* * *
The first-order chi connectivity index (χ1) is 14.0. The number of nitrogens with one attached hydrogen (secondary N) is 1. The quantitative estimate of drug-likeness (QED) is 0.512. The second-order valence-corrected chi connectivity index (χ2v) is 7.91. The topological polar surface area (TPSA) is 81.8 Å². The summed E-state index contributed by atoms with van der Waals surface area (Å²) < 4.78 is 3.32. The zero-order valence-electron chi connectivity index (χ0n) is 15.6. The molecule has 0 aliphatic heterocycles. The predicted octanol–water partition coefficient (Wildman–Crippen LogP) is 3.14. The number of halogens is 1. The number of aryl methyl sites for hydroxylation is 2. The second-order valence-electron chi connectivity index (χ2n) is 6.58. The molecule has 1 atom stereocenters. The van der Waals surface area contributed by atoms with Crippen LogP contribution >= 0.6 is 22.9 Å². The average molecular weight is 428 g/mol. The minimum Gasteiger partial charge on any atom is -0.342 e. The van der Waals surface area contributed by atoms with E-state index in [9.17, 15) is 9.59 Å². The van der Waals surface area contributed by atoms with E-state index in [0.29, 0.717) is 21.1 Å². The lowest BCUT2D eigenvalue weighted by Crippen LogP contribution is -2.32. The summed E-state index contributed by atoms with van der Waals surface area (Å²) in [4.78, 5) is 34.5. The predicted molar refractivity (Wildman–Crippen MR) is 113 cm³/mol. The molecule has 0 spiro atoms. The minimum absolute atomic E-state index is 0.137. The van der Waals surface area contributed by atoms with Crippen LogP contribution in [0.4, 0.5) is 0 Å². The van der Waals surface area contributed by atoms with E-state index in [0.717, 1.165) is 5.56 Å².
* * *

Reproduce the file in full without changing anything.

The first-order chi connectivity index (χ1) is 14.0. The number of nitrogens with one attached hydrogen (secondary N) is 1. The quantitative estimate of drug-likeness (QED) is 0.512. The second-order valence-corrected chi connectivity index (χ2v) is 7.91. The topological polar surface area (TPSA) is 81.8 Å². The summed E-state index contributed by atoms with van der Waals surface area (Å²) < 4.78 is 3.32. The zero-order valence-electron chi connectivity index (χ0n) is 15.6. The molecule has 0 aliphatic heterocycles. The predicted octanol–water partition coefficient (Wildman–Crippen LogP) is 3.14. The number of halogens is 1. The number of aryl methyl sites for hydroxylation is 2. The second-order valence-electron chi connectivity index (χ2n) is 6.58. The molecule has 1 atom stereocenters. The van der Waals surface area contributed by atoms with Crippen LogP contribution >= 0.6 is 22.9 Å². The average molecular weight is 428 g/mol. The minimum Gasteiger partial charge on any atom is -0.342 e. The van der Waals surface area contributed by atoms with E-state index in [9.17, 15) is 9.59 Å². The van der Waals surface area contributed by atoms with E-state index in [0.29, 0.717) is 21.1 Å². The lowest BCUT2D eigenvalue weighted by Crippen LogP contribution is -2.32. The summed E-state index contributed by atoms with van der Waals surface area (Å²) in [4.78, 5) is 34.5. The predicted molar refractivity (Wildman–Crippen MR) is 113 cm³/mol. The molecule has 0 spiro atoms. The minimum absolute atomic E-state index is 0.137. The van der Waals surface area contributed by atoms with Crippen LogP contribution in [0.4, 0.5) is 0 Å². The van der Waals surface area contributed by atoms with E-state index in [0.717, 1.165) is 5.56 Å².